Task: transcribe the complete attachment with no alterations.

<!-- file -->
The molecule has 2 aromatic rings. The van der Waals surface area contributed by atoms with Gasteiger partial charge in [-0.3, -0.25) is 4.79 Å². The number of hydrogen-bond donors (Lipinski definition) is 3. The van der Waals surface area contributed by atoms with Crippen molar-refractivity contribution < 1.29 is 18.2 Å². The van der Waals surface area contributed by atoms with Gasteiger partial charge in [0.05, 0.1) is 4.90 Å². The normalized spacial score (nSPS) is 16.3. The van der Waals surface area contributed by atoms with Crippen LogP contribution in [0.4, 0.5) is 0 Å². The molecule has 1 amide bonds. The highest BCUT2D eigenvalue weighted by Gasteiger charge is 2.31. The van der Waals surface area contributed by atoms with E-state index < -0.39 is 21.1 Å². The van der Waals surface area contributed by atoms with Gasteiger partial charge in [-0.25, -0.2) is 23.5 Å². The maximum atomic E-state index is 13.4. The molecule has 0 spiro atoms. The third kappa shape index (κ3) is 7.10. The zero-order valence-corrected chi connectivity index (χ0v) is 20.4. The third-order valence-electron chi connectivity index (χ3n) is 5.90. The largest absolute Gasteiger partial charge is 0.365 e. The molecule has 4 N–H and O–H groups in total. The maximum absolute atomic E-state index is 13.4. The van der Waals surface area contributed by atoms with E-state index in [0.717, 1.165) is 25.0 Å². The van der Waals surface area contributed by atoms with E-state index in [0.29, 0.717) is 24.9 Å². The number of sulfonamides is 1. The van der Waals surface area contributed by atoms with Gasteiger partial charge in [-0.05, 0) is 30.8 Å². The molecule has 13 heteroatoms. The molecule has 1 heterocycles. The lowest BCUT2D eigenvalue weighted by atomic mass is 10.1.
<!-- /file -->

The molecule has 2 aromatic rings. The van der Waals surface area contributed by atoms with Gasteiger partial charge in [-0.3, -0.25) is 4.79 Å². The number of hydrogen-bond donors (Lipinski definition) is 3. The van der Waals surface area contributed by atoms with Crippen molar-refractivity contribution < 1.29 is 18.2 Å². The van der Waals surface area contributed by atoms with Gasteiger partial charge in [0.05, 0.1) is 4.90 Å². The normalized spacial score (nSPS) is 16.3. The van der Waals surface area contributed by atoms with Crippen LogP contribution in [0.4, 0.5) is 0 Å². The molecule has 1 amide bonds. The highest BCUT2D eigenvalue weighted by Gasteiger charge is 2.31. The van der Waals surface area contributed by atoms with E-state index < -0.39 is 21.1 Å². The van der Waals surface area contributed by atoms with Gasteiger partial charge in [-0.25, -0.2) is 23.5 Å². The maximum atomic E-state index is 13.4. The molecule has 0 spiro atoms. The third kappa shape index (κ3) is 7.10. The zero-order valence-corrected chi connectivity index (χ0v) is 20.4. The third-order valence-electron chi connectivity index (χ3n) is 5.90. The largest absolute Gasteiger partial charge is 0.365 e. The molecule has 4 N–H and O–H groups in total. The maximum absolute atomic E-state index is 13.4. The van der Waals surface area contributed by atoms with E-state index in [0.717, 1.165) is 25.0 Å². The van der Waals surface area contributed by atoms with E-state index in [0.29, 0.717) is 24.9 Å². The number of sulfonamides is 1. The van der Waals surface area contributed by atoms with Gasteiger partial charge in [-0.05, 0) is 30.8 Å². The molecule has 13 heteroatoms. The molecule has 1 heterocycles. The lowest BCUT2D eigenvalue weighted by atomic mass is 10.1.